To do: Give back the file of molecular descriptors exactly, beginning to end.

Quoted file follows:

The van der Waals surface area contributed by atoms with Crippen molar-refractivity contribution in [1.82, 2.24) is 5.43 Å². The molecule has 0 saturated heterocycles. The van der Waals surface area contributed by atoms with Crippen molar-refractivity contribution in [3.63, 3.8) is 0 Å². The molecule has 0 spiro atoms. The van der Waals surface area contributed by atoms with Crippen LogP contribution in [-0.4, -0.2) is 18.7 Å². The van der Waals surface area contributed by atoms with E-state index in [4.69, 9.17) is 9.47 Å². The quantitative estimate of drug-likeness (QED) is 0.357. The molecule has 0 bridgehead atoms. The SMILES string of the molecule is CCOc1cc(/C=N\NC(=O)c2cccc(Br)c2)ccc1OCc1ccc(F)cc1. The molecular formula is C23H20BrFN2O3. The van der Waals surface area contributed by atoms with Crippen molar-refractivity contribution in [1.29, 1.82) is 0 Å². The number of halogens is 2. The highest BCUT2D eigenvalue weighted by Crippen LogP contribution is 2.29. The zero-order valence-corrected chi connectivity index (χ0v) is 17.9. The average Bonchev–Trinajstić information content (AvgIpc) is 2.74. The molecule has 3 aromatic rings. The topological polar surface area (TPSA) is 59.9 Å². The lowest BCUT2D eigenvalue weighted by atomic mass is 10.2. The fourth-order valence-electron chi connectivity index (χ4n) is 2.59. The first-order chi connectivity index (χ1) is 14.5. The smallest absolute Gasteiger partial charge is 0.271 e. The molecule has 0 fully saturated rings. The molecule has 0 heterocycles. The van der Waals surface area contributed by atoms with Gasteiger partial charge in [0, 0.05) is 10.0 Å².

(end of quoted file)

The van der Waals surface area contributed by atoms with Crippen molar-refractivity contribution in [1.82, 2.24) is 5.43 Å². The molecule has 0 saturated heterocycles. The van der Waals surface area contributed by atoms with Crippen molar-refractivity contribution in [3.63, 3.8) is 0 Å². The molecule has 0 spiro atoms. The van der Waals surface area contributed by atoms with Crippen LogP contribution in [-0.4, -0.2) is 18.7 Å². The van der Waals surface area contributed by atoms with E-state index in [4.69, 9.17) is 9.47 Å². The quantitative estimate of drug-likeness (QED) is 0.357. The molecule has 0 bridgehead atoms. The SMILES string of the molecule is CCOc1cc(/C=N\NC(=O)c2cccc(Br)c2)ccc1OCc1ccc(F)cc1. The molecular formula is C23H20BrFN2O3. The van der Waals surface area contributed by atoms with Crippen molar-refractivity contribution in [1.29, 1.82) is 0 Å². The number of halogens is 2. The highest BCUT2D eigenvalue weighted by Crippen LogP contribution is 2.29. The zero-order valence-corrected chi connectivity index (χ0v) is 17.9. The average Bonchev–Trinajstić information content (AvgIpc) is 2.74. The molecule has 3 aromatic rings. The topological polar surface area (TPSA) is 59.9 Å². The lowest BCUT2D eigenvalue weighted by atomic mass is 10.2. The fourth-order valence-electron chi connectivity index (χ4n) is 2.59. The first-order chi connectivity index (χ1) is 14.5. The smallest absolute Gasteiger partial charge is 0.271 e. The molecule has 0 fully saturated rings. The molecule has 0 heterocycles. The van der Waals surface area contributed by atoms with Gasteiger partial charge in [0, 0.05) is 10.0 Å².